What you teach also plays a role in what you can do and how successful it will be. Some content is easier to discuss. Some lends itself to demonstration. Some content can be mastered in groups. It’s useful to consider how the configuration of content implicates instructional method. The shape of what we teach doesn’t lock us into a predetermined set of approaches, but it does make some things easier to implement than others. It’s important to consider what works in light of what you teach.

Make predictions but don’t be surprised by the outcome.
You want to select those new strategies, policies, or activities with high probabilities of success. And you want to enhance those chances further with careful planning, by preparing students, and giving it your best effort. But don’t assume doing everything right guarantees success, and the implication here goes both ways. There’s also merit in trying some things that don’t seem all that likely to work. Instructional changes often produce surprising results.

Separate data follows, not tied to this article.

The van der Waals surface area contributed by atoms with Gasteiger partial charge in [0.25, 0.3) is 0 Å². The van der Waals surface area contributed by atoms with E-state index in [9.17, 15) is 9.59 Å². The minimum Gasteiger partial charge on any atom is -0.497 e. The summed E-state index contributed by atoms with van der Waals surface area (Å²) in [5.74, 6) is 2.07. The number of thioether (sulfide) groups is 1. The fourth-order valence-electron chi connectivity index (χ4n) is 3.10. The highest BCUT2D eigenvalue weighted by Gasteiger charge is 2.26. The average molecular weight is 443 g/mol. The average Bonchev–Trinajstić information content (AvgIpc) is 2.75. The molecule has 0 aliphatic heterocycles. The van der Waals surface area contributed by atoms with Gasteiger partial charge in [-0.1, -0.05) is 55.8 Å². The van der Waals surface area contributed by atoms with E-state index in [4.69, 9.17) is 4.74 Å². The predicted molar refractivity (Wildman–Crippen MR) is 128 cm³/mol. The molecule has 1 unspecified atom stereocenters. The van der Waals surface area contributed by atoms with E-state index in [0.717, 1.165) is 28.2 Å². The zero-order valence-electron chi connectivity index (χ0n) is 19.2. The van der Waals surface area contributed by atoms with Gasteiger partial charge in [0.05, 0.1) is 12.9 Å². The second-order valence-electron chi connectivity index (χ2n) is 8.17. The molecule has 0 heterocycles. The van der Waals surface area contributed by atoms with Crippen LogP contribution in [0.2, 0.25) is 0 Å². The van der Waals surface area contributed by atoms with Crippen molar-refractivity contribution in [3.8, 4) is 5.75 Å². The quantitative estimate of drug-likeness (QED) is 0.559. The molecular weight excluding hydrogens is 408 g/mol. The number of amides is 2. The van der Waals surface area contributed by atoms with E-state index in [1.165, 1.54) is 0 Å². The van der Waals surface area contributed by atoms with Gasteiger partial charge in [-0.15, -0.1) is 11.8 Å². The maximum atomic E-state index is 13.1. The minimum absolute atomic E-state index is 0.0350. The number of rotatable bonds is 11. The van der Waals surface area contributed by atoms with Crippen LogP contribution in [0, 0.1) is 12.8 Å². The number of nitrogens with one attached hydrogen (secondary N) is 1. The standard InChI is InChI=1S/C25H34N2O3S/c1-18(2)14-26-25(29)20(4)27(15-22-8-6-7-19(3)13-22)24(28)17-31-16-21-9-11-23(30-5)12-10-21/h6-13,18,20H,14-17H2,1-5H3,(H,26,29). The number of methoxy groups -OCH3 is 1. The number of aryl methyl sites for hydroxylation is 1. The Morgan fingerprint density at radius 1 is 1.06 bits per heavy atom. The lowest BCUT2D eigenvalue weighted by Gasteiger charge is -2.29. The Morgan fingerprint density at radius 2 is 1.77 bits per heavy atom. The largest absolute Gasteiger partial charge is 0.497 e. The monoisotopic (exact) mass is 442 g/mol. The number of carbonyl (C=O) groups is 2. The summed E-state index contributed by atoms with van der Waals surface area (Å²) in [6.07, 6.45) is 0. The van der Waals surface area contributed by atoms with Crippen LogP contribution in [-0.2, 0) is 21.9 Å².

No new approach is the best it can be the first time you try it.
How many times should you try something that doesn’t work? Do we tell students to give up after one try? And once is definitely not enough if the decision to abandon is based on student feedback focused on their feelings. New approaches can look good on paper and turn out to be not so good in practice. But often they can fixed—by fussing with the design details and trying it again.

The success of any strategy, policy, activity, or assignment should be measured by how well it promotes learning.